10. 11. <ul><li>Measures also included: </li></ul><ul><li>Psychological: self-efficacy (mastery and control over life); social comparisons, expectations; optimism-pessimism </li></ul><ul><li>Health & functioning: Townsend ADL; Health status; health perceptions (SF-36), diagnosed conditions, longstanding illness </li></ul><ul><li>Psychological morbidity: General Health Questionnaire-12 </li></ul><ul><li>Social network: contacts & support: family/friends/neighbours, social participation; perceived neighbourhood social capital </li></ul><ul><li>ONS: socio-demographic & socio-economic Qs. </li></ul>
    11. 12. <ul><li>Main QoL themes mentioned & used to develop OPQOL: </li></ul><ul><li>* Social & family relationships </li></ul><ul><li>* Social roles & activities </li></ul><ul><li>* Health & functional ability </li></ul><ul><li>* Home & neighbourhood (perceived social capital) </li></ul><ul><li>* Psychological well-being & outlook (life satisfaction; contentment; optimism; social comparisons) </li></ul><ul><li>Income </li></ul><ul><li>Independence & being in control over one’s life </li></ul><ul><li>Plus: religion, culture, children prioritised by 4 ethnically diverse focus groups </li></ul><ul><li>* Independently predicted global self-assessed QoL </li></ul>
    12. 13. <ul><li>Example: 81% said social relationships gave quality to life: </li></ul><ul><li>‘ for companionship’ </li></ul><ul><li>‘ to do things with’ </li></ul><ul><li>‘ to take me out’ </li></ul><ul><li>‘ to make life bearable’ </li></ul><ul><li>‘ to know there is someone there willing to help me’ </li></ul><ul><li>‘ to look after me’ </li></ul><ul><li>‘ for ‘confidence’. </li></ul><ul><li>… .Oh, and my little cat. I talk to her a lot, she’s just like a little child. She doesn’t like being left alone, I love her to bits. Now and again I give her a little kiss.’ </li></ul>
    13. 14. Social relationships - neighbours & family: “ Four doors down the man called me to give me broad beans. When I did not put my washing line up he came round to see if there was any problem. The lady two doors down does my eye drops three times a week. They are all very good.” “ The quality of my life now is my family - my children and grandchildren. My life surrounds them. I go at weekends, they visit every week. Sometimes I have the younger grandchild staying overnight… I’m there if they need me.”
    14. 15. <ul><li>For 12% poor social relationships took quality away from life – e.g. difficulties maintaining contacts/relationships, due to: </li></ul><ul><li>geographical distance </li></ul><ul><li>families ‘too busy’ to visit </li></ul><ul><li>family feuds (‘If only we could be friends with our children.’) </li></ul><ul><li>Ill health/difficulties getting out </li></ul>
    15. 16. <ul><li>200+ lay items reduced to 50 & pre-tested with 100 </li></ul><ul><li>survey volunteers, & re-reduced: OPQOL-32 & -35: </li></ul><ul><li>Life overall (4) </li></ul><ul><li>Health (4) </li></ul><ul><li>Social relationships & participation (8) </li></ul><ul><li>Independence, control over life, freedom (5) </li></ul><ul><li>Area: home & neighbourhood (4) </li></ul><ul><li>Psychological & emotional well-being (4) </li></ul><ul><li>Financial circumstances (4) </li></ul><ul><li>Religion & culture (2) </li></ul><ul><li>5-point Strongly agree to Strongly disagree response scales; reverse coding of positive responses & summed: higher scores = higher QoL </li></ul><ul><li>Scale ranges: 35 (QoL so bad could not be worse) - 175 (QoL so good could not be better) PLUS IMPORTANCE RATINGS </li></ul>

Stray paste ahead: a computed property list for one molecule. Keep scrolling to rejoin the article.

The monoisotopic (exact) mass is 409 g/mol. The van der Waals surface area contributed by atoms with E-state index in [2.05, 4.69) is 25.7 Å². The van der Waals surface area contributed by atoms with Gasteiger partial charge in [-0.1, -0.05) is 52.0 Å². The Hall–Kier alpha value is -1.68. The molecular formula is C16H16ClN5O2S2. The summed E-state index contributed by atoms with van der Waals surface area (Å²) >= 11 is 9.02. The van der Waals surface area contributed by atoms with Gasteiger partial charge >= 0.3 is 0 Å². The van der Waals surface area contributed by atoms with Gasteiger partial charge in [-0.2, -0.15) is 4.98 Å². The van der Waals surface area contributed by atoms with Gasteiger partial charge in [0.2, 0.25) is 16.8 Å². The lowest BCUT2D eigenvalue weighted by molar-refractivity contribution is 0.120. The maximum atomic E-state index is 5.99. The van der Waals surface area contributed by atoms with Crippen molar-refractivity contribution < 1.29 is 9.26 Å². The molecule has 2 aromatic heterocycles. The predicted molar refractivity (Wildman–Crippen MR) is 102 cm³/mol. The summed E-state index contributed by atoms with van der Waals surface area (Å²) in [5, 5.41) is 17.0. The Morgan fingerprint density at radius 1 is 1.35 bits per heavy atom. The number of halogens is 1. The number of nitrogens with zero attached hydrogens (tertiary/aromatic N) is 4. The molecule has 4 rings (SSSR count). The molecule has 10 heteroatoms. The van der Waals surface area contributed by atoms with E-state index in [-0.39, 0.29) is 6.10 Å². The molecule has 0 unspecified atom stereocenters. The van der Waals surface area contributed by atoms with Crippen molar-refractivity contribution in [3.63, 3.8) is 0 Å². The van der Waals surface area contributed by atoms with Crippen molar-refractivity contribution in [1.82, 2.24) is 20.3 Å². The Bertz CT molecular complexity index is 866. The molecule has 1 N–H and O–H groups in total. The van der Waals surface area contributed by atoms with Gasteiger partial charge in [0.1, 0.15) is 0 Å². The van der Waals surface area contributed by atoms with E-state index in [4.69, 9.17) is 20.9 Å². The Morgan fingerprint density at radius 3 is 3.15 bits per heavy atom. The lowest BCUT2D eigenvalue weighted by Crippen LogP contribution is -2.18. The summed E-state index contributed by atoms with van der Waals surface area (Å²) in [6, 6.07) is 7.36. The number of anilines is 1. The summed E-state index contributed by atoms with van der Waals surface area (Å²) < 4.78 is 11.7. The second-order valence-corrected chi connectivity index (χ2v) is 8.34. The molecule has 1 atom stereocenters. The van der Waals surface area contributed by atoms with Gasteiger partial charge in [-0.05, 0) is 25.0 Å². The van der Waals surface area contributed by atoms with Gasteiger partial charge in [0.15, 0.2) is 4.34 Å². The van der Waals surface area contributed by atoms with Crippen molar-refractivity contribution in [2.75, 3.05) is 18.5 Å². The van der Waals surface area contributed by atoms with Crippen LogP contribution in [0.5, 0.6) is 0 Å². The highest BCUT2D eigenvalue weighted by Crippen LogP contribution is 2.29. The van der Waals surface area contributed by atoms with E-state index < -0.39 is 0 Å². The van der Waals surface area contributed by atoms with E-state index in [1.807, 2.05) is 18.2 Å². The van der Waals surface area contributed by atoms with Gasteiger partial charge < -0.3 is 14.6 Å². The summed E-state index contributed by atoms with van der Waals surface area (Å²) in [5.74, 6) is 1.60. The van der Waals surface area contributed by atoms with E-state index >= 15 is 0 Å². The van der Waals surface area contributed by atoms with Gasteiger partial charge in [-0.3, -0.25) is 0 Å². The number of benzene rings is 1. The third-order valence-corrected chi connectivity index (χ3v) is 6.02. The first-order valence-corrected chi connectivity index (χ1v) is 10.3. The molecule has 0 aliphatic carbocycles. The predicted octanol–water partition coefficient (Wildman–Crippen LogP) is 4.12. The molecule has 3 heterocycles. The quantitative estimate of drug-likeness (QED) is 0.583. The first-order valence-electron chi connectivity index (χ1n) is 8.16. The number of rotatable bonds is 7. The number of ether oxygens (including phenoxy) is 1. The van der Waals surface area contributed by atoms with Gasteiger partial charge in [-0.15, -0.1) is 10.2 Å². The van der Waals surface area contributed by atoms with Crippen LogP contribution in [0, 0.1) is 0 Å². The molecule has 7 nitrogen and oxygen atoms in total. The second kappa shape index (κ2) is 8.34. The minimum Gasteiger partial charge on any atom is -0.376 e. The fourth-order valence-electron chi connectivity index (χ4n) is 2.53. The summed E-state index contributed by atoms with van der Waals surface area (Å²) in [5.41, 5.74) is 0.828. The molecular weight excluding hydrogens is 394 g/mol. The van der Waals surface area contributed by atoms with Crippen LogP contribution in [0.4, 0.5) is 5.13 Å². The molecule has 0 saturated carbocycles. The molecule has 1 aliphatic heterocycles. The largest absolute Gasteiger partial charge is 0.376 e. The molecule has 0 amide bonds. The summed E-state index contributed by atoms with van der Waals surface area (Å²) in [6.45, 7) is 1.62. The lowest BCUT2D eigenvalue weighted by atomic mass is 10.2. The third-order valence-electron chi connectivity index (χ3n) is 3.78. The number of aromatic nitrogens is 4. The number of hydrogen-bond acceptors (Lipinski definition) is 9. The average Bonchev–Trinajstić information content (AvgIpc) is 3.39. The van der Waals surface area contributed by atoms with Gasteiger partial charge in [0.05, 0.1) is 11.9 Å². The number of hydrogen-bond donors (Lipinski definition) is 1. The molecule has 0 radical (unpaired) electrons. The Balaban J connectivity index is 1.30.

16. 17. <ul><li>Three QoL surveys 2007-8 to test </li></ul><ul><li>Older People’s </li></ul><ul><li>QoL questionnaire (OPQOL) </li></ul><ul><li>National ONS Omnibus Survey (sifted 65+: 589/61% r/r) </li></ul><ul><li>[94% white British; 45% aged 75+)] </li></ul><ul><li>National Ethnibus Survey (sifted 65+:400/70% r/r) </li></ul><ul><li>[Indian (38%), Pakistani (29%), Black Caribbean (22%), Chinese (11%) people; 9% aged 75+ ] </li></ul><ul><li>Postal follow-up of 1999-2000 ONS Omnibus QoL survey respondents (74+:287/58% r/r) </li></ul><ul><li>[100% white British; 83% 75+ at follow-up] </li></ul><ul><li>Analyses controlled for age, sex, SES </li></ul>
    17. 18. <ul><li>OPQOL item: 4. Life gets me down </li></ul><ul><li>Ethnibus ONS QoL follow-up </li></ul><ul><li>% % % </li></ul><ul><li>Strongly agree 14 1 2 </li></ul><ul><li>Agree 47 12 7 </li></ul><ul><li>Neither agree </li></ul><ul><li>nor disagree 23 17 25 </li></ul><ul><li>Disagree 12 48 44 </li></ul><ul><li>Strongly disagree 4 22 22 </li></ul>
    18. 19. <ul><li>OPQOL item: 11. I have someone who gives me love and affection </li></ul><ul><li>Ethnibus ONS QoL follow-up </li></ul><ul><li>% % % </li></ul><ul><li>Strongly agree 10 50 45 </li></ul><ul><li>Agree 45 38 35 </li></ul><ul><li>Neither agree </li></ul><ul><li>nor disagree --- 5 13 </li></ul><ul><li>Disagree 43 5 6 </li></ul><ul><li>Strongly disagree 2 2 1 </li></ul>
    19. 20. <ul><li>OPQOL item: 25. I have enough money to pay </li></ul><ul><li>for household bills </li></ul><ul><li>Ethnibus ONS QoL f/up </li></ul><ul><li>% % % </li></ul><ul><li>Strongly agree 17 25 29 </li></ul><ul><li>Agree 17 66 59 </li></ul><ul><li>Neither agree </li></ul><ul><li>nor disagree 37 5 9 </li></ul><ul><li>Disagree 25 3 3 Strongly disagree 4 1 --- </li></ul>
    20. 21. <ul><li>OPQOL Total Score </li></ul><ul><li>Ethnibus ONS QoL f/up </li></ul><ul><li>% % % </li></ul><ul><li>QoL bad as can be ≤99 6 1 7 </li></ul><ul><li>100-119 67 11 38 </li></ul><ul><li>120-139 25 52 43 </li></ul><ul><li>140-159 2 32 12 </li></ul><ul><li>QoL good as can be 160-175 --- 4 --- </li></ul><ul><li>Cronbach’s alpha of </li></ul><ul><li>internal consistency 0.75 0.88 0.90 </li></ul><ul><li>[Cronbach’s alpha threshold for consistency 0.70<0.90] </li></ul><ul><li>Current Gerontology and Geriatrics Research. Open access ‘Volume 2009 (2009). </li></ul>